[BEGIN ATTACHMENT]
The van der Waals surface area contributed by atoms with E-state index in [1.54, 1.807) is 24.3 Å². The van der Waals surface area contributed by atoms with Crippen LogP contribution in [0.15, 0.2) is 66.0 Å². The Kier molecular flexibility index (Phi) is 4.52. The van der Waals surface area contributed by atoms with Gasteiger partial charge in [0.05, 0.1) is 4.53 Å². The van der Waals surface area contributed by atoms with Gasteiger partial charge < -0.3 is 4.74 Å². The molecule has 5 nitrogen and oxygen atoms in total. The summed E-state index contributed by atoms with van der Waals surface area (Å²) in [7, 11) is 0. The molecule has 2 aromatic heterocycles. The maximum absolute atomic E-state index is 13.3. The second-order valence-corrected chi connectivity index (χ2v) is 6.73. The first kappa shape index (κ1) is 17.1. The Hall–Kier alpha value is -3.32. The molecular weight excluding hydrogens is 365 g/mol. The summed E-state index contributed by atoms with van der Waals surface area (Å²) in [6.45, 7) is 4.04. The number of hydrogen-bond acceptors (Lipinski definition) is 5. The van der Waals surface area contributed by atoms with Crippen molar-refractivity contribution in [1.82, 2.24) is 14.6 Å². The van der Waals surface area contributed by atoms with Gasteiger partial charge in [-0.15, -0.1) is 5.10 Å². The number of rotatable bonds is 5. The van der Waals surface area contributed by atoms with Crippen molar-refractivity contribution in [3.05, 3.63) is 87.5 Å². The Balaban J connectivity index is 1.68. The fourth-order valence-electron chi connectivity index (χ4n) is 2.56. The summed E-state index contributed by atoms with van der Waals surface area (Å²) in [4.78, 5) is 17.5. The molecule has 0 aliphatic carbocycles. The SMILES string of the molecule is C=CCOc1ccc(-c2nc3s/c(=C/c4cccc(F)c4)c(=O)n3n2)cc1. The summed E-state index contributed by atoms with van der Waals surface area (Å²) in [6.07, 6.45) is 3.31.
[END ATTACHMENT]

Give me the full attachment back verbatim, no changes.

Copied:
The van der Waals surface area contributed by atoms with E-state index in [1.54, 1.807) is 24.3 Å². The van der Waals surface area contributed by atoms with Crippen LogP contribution in [0.15, 0.2) is 66.0 Å². The Kier molecular flexibility index (Phi) is 4.52. The van der Waals surface area contributed by atoms with Gasteiger partial charge in [0.05, 0.1) is 4.53 Å². The van der Waals surface area contributed by atoms with Gasteiger partial charge < -0.3 is 4.74 Å². The molecule has 5 nitrogen and oxygen atoms in total. The summed E-state index contributed by atoms with van der Waals surface area (Å²) in [7, 11) is 0. The molecule has 2 aromatic heterocycles. The maximum absolute atomic E-state index is 13.3. The second-order valence-corrected chi connectivity index (χ2v) is 6.73. The first kappa shape index (κ1) is 17.1. The Hall–Kier alpha value is -3.32. The molecular weight excluding hydrogens is 365 g/mol. The summed E-state index contributed by atoms with van der Waals surface area (Å²) in [6.45, 7) is 4.04. The number of hydrogen-bond acceptors (Lipinski definition) is 5. The van der Waals surface area contributed by atoms with Crippen molar-refractivity contribution in [1.82, 2.24) is 14.6 Å². The van der Waals surface area contributed by atoms with Gasteiger partial charge in [-0.15, -0.1) is 5.10 Å². The number of rotatable bonds is 5. The van der Waals surface area contributed by atoms with Crippen molar-refractivity contribution in [3.05, 3.63) is 87.5 Å². The Balaban J connectivity index is 1.68. The fourth-order valence-electron chi connectivity index (χ4n) is 2.56. The summed E-state index contributed by atoms with van der Waals surface area (Å²) in [4.78, 5) is 17.5. The molecule has 0 aliphatic carbocycles. The SMILES string of the molecule is C=CCOc1ccc(-c2nc3s/c(=C/c4cccc(F)c4)c(=O)n3n2)cc1. The summed E-state index contributed by atoms with van der Waals surface area (Å²) in [6.07, 6.45) is 3.31.